Food contracts don't pass the smell test in Trumbull
Why would a county commissioner care so much about the food supplied to the jail and juvenile justice center that he would personally lobby for one company to get the contracts? That's the overarching question today as Vindicator reporters continue to probe the $159,000 worth of food service contracts that Acme Steak Co. Inc. of Youngstown received from Trumbull County.
Acme had never done business with the county until Commissioner James Tsagaris and purchasing agent Tony Carson pitched the company to the county jail and the juvenile justice center. Tsagaris and Carson contended that the prices Acme was willing to charge were lower than what the county had been paying.
But since no competitive bids were sought for the food service contracts, we wonder how the two officials concluded that Trumbull County was getting the best deal. We also wonder who made the decision that bidding was not required. Was Tsagaris acting on his own, or did he consult with his colleagues, Michael O'Brien and Joseph Angelo?
There's a smell emanating from this issue -- and it isn't the mouth-watering kind.
While Sheriff Thomas Altiere, who is responsible for the jail, says he did not conduct a comparative study of food prices, he says that money has been saved since Acme was given the contract. The per inmate-meal price has dropped from between 85 and 90 cents to between 70 and 75 cents.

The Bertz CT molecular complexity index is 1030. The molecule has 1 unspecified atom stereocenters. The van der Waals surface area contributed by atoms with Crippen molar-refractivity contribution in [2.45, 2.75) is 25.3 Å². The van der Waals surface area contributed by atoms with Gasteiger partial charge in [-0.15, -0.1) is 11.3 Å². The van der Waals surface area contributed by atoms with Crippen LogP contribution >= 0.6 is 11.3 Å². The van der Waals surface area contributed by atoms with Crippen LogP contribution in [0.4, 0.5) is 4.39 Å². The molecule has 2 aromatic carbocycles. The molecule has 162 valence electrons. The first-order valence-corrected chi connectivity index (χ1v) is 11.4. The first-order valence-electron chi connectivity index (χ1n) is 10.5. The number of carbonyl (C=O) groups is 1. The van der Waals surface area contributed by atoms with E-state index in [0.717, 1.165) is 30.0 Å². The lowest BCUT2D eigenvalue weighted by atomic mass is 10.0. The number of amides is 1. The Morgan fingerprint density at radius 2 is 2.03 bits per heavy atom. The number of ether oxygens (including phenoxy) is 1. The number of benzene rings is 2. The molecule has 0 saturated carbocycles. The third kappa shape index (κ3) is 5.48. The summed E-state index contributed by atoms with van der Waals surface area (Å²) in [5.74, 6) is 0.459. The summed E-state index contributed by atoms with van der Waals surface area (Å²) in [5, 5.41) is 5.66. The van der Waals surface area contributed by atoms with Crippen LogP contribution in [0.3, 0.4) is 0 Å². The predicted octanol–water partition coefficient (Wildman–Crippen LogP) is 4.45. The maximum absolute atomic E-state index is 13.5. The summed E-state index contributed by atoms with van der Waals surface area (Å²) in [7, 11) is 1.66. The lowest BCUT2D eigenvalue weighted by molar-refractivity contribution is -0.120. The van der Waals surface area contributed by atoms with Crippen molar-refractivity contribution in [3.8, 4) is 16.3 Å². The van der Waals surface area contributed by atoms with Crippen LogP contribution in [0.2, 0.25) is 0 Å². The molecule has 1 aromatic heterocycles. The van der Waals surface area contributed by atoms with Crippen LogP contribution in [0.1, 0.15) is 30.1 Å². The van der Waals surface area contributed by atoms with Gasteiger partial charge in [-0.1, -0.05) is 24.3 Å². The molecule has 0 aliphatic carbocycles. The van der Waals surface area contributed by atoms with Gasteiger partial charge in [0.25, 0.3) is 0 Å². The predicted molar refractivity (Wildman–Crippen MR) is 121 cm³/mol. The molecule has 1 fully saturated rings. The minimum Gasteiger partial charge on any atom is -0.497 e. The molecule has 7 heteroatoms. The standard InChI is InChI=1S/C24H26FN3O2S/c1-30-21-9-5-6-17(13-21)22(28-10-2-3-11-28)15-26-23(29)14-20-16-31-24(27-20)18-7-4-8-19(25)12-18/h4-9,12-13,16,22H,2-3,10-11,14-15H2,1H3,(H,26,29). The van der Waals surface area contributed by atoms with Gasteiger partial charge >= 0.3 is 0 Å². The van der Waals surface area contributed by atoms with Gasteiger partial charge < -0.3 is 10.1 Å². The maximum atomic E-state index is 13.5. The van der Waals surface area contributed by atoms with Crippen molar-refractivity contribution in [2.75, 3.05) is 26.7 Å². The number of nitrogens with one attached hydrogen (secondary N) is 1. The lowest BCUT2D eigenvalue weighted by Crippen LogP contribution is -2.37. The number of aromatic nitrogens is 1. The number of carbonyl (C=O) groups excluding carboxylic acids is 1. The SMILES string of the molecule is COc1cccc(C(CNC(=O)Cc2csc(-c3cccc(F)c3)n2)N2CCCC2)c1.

On the other hand, Judge Pamela Rintala of the juvenile court said that her employees found mistakes on the list circulated by Tsagaris and Carson comparing Acme's prices to those of other suppliers.
"Some of the prices looked better, but when you looked at the product, the size was smaller or the counts were different," the judge said.
The juvenile court used Acme's price list to negotiate better deals from its usual suppliers.
Which brings us to the issue of competitive bidding. The Trumbull County Prosecutor's Office, the lawyer for all county departments, has a standing rule: Any contracts worth more than $15,000 a year must go out for competitive bid. That rule, according to James Misocky, first assistant prosecutor and attorney for the commissioners, was shared with Tsagaris, O'Brien and Angelo.
But O'Brien recalls that several years ago Misocky informed him that bidding for food services was not necessary. Indeed, the commissioner says that for a long time, food purchases at the jail were divided among five vendors.
"I've always been in favor of bidding food service out, but it never was," O'Brien told The Vindicator.
If commissioners and other county officeholders want a reason to make competitive bidding standard operating procedure, consider Judge Rintala's explanation for the juvenile court's not going with Acme: "... when you looked at the product, the size was smaller or the counts were different."
In other words, there were no official specifications that would have a enabled an apples-to-apples comparison. That's the advantage of bidding. Everyone must first meet the specifications before the "lowest and best" standard is applied.
The free-wheeling style of governing, as illustrated by the Acme Steak Co. Inc.'s contracts, must end now.